After my acceptance speech I was approached by PCC Administrators and asked to speak at my old campus. A few months later, I received an invitation asking that I be PCC’s 2014 Commencement speaker. I confirmed the invitation, booked the international flights to get back to Southern California, canceled work and turned down paid invitations. This invitation was that meaningful to me.

This morning, I woke up to the headline that I have been disinvited to speak at my Alma Mater. The reasoning: that I was involved in a “scandal” in 2009 regarding extremely personal photographs that were put up on internet gossip sites of me and my ex-boyfriend.

For too long now I’ve sat silent on this issue. That ends here and now and with this sentence: I did nothing wrong and I refuse to be shamed for this any longer.

In 2009 a group of people surreptitiously lifted images from my ex’s computer and shopped them around to gossip sites in a money making scheme. These were old images from a far simpler time in my life, a time before digital camera phones and internet scandals. They were photos of me with a man I cared for, a man who shared my Mormon background and who was also struggling with who he was versus where he came from. And yes, we were doing what gay men do when they love and trust each other, we were having sex. I have never lied about my sexuality. If you invade my privacy, this is what you will find. I have sex. It brings me joy, fosters intimacy and helps love grow. I hope anyone reading this can say the same for themselves and for their parents.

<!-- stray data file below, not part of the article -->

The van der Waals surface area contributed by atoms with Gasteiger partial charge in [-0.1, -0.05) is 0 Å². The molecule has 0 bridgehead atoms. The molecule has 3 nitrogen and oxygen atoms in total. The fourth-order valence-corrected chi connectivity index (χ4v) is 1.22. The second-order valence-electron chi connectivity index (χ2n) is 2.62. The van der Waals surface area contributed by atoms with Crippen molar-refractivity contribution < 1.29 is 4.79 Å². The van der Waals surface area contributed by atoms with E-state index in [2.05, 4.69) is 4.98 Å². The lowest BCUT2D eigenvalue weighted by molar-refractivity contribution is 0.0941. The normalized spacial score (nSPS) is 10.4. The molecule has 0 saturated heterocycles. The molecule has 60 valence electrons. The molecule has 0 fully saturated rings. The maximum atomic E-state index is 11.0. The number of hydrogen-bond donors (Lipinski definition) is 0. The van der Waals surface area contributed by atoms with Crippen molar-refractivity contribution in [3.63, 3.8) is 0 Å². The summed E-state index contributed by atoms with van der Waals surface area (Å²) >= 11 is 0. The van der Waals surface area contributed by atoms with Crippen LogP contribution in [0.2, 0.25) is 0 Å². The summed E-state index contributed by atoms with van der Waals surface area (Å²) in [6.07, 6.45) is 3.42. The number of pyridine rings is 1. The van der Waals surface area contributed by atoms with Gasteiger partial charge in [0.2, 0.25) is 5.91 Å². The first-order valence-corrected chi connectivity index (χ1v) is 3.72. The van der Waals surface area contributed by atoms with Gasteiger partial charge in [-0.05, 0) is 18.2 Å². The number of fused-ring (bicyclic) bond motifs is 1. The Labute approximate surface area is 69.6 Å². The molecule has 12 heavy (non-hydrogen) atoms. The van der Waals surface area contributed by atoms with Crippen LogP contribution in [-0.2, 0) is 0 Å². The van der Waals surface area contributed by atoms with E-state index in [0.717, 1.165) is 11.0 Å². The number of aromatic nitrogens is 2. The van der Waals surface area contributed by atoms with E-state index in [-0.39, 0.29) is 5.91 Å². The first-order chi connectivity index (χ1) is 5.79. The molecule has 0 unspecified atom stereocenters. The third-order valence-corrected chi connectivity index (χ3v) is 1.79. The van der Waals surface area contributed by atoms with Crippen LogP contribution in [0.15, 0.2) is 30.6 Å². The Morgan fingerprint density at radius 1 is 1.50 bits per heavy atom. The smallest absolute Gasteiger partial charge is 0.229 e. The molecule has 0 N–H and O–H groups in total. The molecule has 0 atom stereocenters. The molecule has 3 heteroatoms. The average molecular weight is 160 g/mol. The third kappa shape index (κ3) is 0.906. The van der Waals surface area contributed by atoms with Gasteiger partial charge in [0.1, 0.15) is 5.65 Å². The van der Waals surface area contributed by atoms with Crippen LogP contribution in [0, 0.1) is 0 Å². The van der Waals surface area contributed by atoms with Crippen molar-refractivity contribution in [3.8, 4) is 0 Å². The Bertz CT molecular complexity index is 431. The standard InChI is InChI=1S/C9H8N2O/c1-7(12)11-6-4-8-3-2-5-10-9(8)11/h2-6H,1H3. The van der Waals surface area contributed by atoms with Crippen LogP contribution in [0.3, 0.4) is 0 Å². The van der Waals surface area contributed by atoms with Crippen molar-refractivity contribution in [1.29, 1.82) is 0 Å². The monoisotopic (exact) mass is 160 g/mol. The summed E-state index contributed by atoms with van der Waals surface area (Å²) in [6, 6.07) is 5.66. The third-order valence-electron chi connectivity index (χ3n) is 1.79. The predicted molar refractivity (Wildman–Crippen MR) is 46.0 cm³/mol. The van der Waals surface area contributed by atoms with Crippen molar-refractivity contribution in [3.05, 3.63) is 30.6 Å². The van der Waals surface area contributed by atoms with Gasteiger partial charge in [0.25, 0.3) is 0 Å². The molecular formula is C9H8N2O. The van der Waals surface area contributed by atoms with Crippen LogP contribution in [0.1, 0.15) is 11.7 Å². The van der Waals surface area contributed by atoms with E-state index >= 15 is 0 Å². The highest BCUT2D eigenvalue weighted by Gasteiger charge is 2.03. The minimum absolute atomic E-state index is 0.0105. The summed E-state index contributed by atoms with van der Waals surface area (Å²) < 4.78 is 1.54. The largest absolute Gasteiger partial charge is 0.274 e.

In 2010 I took the perpetrators of this theft to Federal court and Judge R. Gary Klausner ruled unequivocally that the defendants had indeed broken the law. The details of this case are readily available for anyone to read — including PCC’s leadership and Board of Trustees.